AVID and Innovation Law Lab released a report detailing the immigration experiences of individuals who were detained at the Otero County Processing Center. The report covers pre-ICE Detention (Customs and Border Protection custody and Migrant Protection Protocols), experiences in ICE Detention, and Legal Issues that arose while detained.
Executive Summary (Descargar el Resumen Ejecutivo)
This report is about concerns and complaints expressed by people detained by Immigration and Customs Enforcement (ICE) at the Otero County Processing Center (OCPC) located in Chaparral, New Mexico, an immigration detention facility managed by private prison contractor Management and Training Corporation (MTC).
Between August 2019 and June 2020, attorneys and volunteers with the El Paso Immigration Collaborative (EPIC) spoke to 232 individuals detained at OCPC. The primary purpose of the conversations was legal advocacy for unrepresented individuals. Out of the conversations with 232 persons, 153 raised concerns or troubling information about some aspect of their experience with the immigration process. When complaints were raised, EPIC staff and volunteers recorded this information. This report is an analysis of those records.
The 153 individuals who raised concerns come from 16 countries and speak eight different languages. This sample of individuals registered 259 concerns, complaints, or troubling issues. These are organized into 14 categories. The categories are merged into three procedural groups that pertain to different aspects of the immigration process these individuals experienced: conditions in pre-ICE Detention (19%), conditions in ICE Detention (57%), and Legal issues while in ICE Detention (24%).
Out of the total number of complaints, the most common categories of concern were Medical issues while in ICE Detention (37%), Due Process matters experienced while detained (17%), and CBP (U.S. Customs and Border Protection) detention Conditions (14%) experienced prior to ICE Detention (“Pre-ICE Detention”). Notably, these top three areas of complaint pertain to the three major components of immigrant incarceration discussed in this report: detaining migrants upon arrival, imprisoning migrants at greater length, and deciding on their potential release or asylum cases.
In the current sample, 66% of the individuals spoken to raised a concern of some kind. This is substantially higher than the complaint rate obtained by ICE inspectors (4-8%) at the same facility. This discrepancy corroborates earlier criticism of the ICE inspections regime. We argue that ICE inspections constitute performative compliance that gives the illusion that entities are conforming to the “agreed” rules of contract delivery. This reform-oriented approach to systemic problems ends up justifying and sustaining the troubling situations that evoke the need for reforms in the first place.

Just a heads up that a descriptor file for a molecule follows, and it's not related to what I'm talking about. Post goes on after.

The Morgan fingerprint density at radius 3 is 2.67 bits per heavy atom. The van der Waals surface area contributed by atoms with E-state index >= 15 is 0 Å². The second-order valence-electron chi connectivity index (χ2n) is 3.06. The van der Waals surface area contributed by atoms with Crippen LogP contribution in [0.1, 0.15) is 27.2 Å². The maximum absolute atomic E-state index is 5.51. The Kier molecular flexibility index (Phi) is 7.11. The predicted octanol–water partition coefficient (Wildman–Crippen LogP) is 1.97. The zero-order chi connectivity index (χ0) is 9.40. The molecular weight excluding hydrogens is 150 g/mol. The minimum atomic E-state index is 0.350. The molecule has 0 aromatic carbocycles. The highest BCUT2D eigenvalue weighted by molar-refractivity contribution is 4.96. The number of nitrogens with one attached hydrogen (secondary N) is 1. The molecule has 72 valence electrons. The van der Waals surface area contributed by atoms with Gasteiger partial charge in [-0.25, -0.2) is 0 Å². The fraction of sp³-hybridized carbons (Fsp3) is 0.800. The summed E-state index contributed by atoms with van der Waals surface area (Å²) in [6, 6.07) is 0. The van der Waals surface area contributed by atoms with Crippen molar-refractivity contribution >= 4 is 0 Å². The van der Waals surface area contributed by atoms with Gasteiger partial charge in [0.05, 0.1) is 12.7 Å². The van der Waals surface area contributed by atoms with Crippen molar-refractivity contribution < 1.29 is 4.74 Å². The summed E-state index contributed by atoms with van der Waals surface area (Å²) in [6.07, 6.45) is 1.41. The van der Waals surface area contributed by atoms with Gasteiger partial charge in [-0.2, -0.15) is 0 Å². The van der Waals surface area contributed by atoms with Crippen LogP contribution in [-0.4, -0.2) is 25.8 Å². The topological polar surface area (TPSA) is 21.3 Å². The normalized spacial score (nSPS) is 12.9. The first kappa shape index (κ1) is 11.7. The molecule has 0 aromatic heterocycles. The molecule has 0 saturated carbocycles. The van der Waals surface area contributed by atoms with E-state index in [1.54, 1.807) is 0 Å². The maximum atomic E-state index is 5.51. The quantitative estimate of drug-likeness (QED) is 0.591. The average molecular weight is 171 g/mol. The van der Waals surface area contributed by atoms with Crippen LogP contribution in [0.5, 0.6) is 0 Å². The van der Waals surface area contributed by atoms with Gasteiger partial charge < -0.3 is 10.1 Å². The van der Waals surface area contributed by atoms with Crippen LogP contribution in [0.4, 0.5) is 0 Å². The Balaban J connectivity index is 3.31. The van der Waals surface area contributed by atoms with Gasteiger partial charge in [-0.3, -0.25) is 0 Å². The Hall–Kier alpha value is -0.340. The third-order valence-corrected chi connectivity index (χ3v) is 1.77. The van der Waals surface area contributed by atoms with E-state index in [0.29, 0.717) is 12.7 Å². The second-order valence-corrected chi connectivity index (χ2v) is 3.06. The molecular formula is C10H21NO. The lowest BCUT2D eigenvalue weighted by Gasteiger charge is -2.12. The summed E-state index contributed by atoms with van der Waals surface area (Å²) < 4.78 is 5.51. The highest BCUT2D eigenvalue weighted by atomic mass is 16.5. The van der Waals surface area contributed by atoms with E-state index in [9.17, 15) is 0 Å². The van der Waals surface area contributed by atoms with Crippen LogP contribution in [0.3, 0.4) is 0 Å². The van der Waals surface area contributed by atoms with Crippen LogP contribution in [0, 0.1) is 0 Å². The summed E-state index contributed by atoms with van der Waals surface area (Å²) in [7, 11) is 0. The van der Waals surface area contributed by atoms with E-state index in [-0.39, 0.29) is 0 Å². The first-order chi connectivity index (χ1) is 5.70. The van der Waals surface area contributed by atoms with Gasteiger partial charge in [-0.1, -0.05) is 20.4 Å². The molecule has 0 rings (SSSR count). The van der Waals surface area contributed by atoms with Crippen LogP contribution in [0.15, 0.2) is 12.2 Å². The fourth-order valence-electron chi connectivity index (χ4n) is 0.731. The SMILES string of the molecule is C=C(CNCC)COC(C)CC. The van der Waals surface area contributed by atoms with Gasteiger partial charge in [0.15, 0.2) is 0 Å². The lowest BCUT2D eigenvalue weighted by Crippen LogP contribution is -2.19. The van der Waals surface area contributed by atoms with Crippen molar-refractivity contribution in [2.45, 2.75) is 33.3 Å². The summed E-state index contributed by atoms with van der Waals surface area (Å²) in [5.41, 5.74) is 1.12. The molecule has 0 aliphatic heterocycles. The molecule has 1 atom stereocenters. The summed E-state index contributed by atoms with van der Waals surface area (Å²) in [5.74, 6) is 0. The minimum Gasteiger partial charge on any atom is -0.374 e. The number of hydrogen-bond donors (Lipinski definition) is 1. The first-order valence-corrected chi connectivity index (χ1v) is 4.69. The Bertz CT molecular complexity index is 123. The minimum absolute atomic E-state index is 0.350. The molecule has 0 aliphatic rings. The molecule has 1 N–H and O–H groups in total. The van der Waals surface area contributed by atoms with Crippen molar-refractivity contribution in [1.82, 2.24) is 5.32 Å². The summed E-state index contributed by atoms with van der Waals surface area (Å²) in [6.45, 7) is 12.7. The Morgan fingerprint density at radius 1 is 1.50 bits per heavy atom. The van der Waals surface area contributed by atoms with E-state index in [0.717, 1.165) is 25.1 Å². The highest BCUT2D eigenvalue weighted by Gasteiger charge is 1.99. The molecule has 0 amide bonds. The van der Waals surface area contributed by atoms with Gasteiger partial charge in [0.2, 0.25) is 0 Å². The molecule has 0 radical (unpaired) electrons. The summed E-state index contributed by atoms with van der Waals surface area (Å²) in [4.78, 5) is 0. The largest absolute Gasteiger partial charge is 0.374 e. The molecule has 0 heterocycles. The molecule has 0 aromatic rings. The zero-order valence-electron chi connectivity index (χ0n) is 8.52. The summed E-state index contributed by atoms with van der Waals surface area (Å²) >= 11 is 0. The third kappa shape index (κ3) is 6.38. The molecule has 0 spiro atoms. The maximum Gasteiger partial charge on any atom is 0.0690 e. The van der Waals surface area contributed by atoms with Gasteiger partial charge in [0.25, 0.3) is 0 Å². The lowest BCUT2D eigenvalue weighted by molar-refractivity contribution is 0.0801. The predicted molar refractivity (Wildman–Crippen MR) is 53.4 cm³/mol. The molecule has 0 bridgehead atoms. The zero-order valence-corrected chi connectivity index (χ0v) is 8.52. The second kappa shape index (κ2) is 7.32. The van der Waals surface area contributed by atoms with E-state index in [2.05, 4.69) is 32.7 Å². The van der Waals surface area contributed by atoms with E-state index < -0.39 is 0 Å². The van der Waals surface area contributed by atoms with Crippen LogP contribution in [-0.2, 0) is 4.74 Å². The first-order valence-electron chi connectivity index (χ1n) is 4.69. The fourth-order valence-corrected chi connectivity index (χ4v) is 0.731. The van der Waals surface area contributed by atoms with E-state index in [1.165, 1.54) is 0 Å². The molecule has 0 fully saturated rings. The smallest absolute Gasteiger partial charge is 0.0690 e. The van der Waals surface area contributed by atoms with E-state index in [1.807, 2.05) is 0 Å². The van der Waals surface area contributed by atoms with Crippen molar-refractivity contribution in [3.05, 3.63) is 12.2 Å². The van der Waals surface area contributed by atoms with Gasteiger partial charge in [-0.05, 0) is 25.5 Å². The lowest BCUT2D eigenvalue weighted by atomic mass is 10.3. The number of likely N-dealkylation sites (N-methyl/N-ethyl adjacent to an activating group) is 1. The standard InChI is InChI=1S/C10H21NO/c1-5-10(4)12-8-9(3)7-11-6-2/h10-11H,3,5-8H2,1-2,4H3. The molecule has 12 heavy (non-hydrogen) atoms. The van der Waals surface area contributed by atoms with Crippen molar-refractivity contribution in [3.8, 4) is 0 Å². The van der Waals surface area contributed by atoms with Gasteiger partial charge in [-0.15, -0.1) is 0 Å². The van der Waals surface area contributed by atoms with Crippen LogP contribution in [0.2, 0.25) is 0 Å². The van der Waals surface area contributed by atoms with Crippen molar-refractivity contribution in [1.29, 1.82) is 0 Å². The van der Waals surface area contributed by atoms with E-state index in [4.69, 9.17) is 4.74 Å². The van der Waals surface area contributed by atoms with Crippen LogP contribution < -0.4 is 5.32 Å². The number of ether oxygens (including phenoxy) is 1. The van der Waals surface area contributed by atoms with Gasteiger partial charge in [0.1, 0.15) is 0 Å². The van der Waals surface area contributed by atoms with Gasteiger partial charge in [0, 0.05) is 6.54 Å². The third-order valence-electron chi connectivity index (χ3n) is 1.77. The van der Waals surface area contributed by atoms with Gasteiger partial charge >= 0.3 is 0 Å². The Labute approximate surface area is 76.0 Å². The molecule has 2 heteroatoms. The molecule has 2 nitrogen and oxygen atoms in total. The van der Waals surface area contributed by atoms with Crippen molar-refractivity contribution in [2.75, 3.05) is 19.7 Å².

Among the concerns raised in the Pre-ICE Detention group, perhaps the most significant result is the increasingly long periods of time that individuals are held in “temporary” CBP custody, inside the so-called hieleras or “ice boxes”. The current sample shows that in 2019 people were being held in hieleras on average (M=14, SD=15) seven times as long as they were between 2011-2015. The conditions in hielera holding cells are consistent with definitions of torture and constitute a form of “clean torture” that causes physical harm but may produce no immediately-visible physical marks.
Among the concerns raised in the ICE Detention group, Medical issues dominate and are varied in nature. Both mental and physical ailments go untreated. Moreover, mental ailments can be so acute that individuals turn to self harm and suicide attempts. The mental harms resulting from detention are consistent with categories of mental suffering resulting from torture. Medical neglect is responsible for two recent deaths at OCPC, and the present sample demonstrates that the problems with medical care are ongoing. ICE’s response to the COVID-19 pandemic, discussed in multiple sections below, further underscores the profound harm the agency causes to the health of those detained.
Among the ICE Detention Legal issues, Due Process violations top the list. Advocates and individuals in immigration custody and proceedings widely observe Due Process violations and concerns across various agencies including ICE, CBP, United States Citizenship and Immigration Services (USCIS) and the Executive Office of Immigration Review (EOIR).
Focusing largely on the issues raised by individuals with whom EPIC spoke, we affirm and underscore the conclusion that ICE detention is inherently abusive, the ICE inspections regime occludes and facilitates systematic abuse, and that detention presents severe legal obstacles that are designed to make it as hard as possible for individuals to succeed in their immigration cases. Certain facets of ICE detention, prolonged use of solitary confinement, and ongoing inhuman or degrading treatment by facility staff are consistent with definitions of torture.
Drawing on larger conversations, we further conclude that ICE detention is impervious to reform. In fact, prior reform attempts made the situation worse. Immigration detention does not make communities safe, it is costly, and it is unnecessary for its stated purpose of ensuring that individuals attend their immigration proceedings. Importantly, the many instances of violence and abuse of detained individuals reported here represent a pattern of behavior — not an aberration — that aligns with what is documented by detained and formerly detained individuals, and by our colleagues who support them across the United States and beyond. Simply put, the violence and abuse cannot be explained away by “a few bad apples;” it is systemic. On these grounds, we argue that ICE detention, the use of CBP temporary holding facilities, and the practice of returning immigrants to Mexico to await a hearing should be abolished.